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On the sixth season of Love Island, one of the contestants appeared to be wearing a birth control patch—which was clearly visible because the dress code on the island is 24/7 SWIMWEAR. While not everyone wears their contraceptives on their thigh, some celebrities do wear their heart on their sleeve, at least when it comes to birth control. Here are seven who’ve spoken candidly about when they started taking it, what they love about it, and why they way it should be accessible to every woman.
Three years before she announced she’d be directing the new Polly Pocket movie (please, please call it Tiny Furniture 2), Dunham chose to get a hysterectomy at 31. In an op-ed she wrote a year earlier, she describes getting crippling cramps at age 12. “Thus began a 15-year routine of pain, questions, and nonanswers that would continue until I was found to have endometriosis at age 27. (This delay is not unusual, and the average woman suffers for years before she is given a diagnosis.) My only savior during much of that time? Oral contraception.”
In an Instagram post, the singer-songwriter (whose latest album, “Chilombo,” was nominated for Album of the Year), laid out the skincare routine responsible for her glowing complexion. It included the laser treatment Fraxel (which she quit as of 2019 in favor of her “own little concoctions”), collagen pills, apple cider vinegar, serums, a scrub, alkaline water—and “also birth control LOL!” She said it helped clear up her cystic acne.
A few months after she took Justin’s last name, Mrs. Bieber talked about the initial not-so-awesome effect birth control had on her skin. “Over the last few months, I’ve been on birth control, which I’ve never done before, and that threw off my hormones for sure and made my skin go off. I was getting little tiny things here and there, and they just hurt.” Ultimately, she decided it was worth pushing past the initial breakouts. “You just have to be patient, let it happen, and let it even out. For me, I’d take that over having a baby right now, so ...”
She famously lampooned how complicated it can be for women to get birth control in a skit called “Ask If Birth Control Is Right for You.” (Watch it.) But the actress got more personal on the podcast Informed Pregnancy, where she talked about, well, her pregnancy. In addition to having hyperemesis gravidarum (think morning sickness on steroids, 24/7), she also struggled with quitting contraceptives, which can be used to treat the condition. “Just being off birth control—I have since found out that I have endometriosis and adenomyosis [a condition that occurs when the tissue lining the uterus grows into the wall of the uterus], so being off birth control was really tough on my body, and so I was in pain, I was in a lot of pain," Schumer shared.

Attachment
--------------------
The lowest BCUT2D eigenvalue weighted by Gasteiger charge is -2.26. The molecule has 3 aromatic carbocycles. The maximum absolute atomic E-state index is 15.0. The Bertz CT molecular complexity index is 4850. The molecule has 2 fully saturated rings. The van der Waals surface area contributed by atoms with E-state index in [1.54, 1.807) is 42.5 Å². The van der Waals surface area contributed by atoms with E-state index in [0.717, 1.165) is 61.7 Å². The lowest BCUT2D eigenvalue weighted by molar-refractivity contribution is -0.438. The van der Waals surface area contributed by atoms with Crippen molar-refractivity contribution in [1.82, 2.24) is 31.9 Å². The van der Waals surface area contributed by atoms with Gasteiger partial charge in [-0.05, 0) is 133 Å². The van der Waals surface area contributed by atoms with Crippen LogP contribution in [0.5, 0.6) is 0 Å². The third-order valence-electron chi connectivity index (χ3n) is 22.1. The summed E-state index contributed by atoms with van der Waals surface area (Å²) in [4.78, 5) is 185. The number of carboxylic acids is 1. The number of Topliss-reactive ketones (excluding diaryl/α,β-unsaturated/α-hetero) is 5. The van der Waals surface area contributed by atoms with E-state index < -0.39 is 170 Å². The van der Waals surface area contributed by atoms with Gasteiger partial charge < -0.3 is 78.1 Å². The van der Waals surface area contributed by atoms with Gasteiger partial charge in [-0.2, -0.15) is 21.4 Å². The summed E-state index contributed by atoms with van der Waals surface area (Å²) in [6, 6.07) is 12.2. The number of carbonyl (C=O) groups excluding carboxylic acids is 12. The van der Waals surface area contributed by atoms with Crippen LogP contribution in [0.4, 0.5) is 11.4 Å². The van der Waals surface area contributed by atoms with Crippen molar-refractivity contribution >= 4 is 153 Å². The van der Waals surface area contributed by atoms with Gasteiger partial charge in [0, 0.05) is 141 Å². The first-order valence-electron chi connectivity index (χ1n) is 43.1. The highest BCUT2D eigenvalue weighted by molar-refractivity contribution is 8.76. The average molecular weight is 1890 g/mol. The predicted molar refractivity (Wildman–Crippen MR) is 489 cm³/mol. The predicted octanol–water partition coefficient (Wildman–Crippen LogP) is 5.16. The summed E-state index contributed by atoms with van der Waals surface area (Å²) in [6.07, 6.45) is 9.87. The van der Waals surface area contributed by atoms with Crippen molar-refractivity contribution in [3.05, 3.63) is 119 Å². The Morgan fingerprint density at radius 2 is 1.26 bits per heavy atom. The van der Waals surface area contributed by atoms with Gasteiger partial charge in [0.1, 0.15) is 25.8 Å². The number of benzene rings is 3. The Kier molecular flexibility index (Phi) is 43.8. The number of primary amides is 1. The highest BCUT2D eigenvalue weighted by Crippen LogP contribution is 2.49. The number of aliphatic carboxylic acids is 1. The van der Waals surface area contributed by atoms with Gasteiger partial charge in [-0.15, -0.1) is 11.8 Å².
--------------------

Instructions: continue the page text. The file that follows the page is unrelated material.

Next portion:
Long before the blockbuster Harry and Meghan interview, Oprah sat down with the four Kardashian siblings. Defending their “momager,” Kim said that when she was 14, she told her mom she was thinking of having sex with her boyfriend of two years. “I said, ‘I think I’m going to, or I want to,’ and she was like, ‘OK, so this is what we’re gonna do, we’re gonna put you on birth control,’ and she was like, really open and honest with me.”
After going on the Pill, the first (and so far, only) Black female principal dancer in the American Ballet Theatre’s history, said she gained weight and grew bigger breasts. At first, she felt ashamed of her body. But eventually she embraced her new shape—and tweaked her birth control. “Over the course of the next year, I ended up losing a few pounds (finding a better birth control regimen helped, too), but I kept my full breasts and hips. My body was still different than it had been; I couldn't go back to being a little girl. But now I owned it. My curves became an integral part of who I am as a dancer, not something I needed to lose to become one.”
In a 2012 re-election campaign video for President Obama, the actress-director-producer spoke about the importance of Planned Parenthood and exactly how the organization helped her after she graduated from college. “Yes, I got birth control, but it was for my massive migraine headaches. And my heavy flow. Yeah, I’m on record saying I had a heavy flow.” Five years later, she defended women’s access to contraceptives again, tweeting that birth control is “arguably the greatest gender equalizer of all time.”
Originally Appeared on Glamour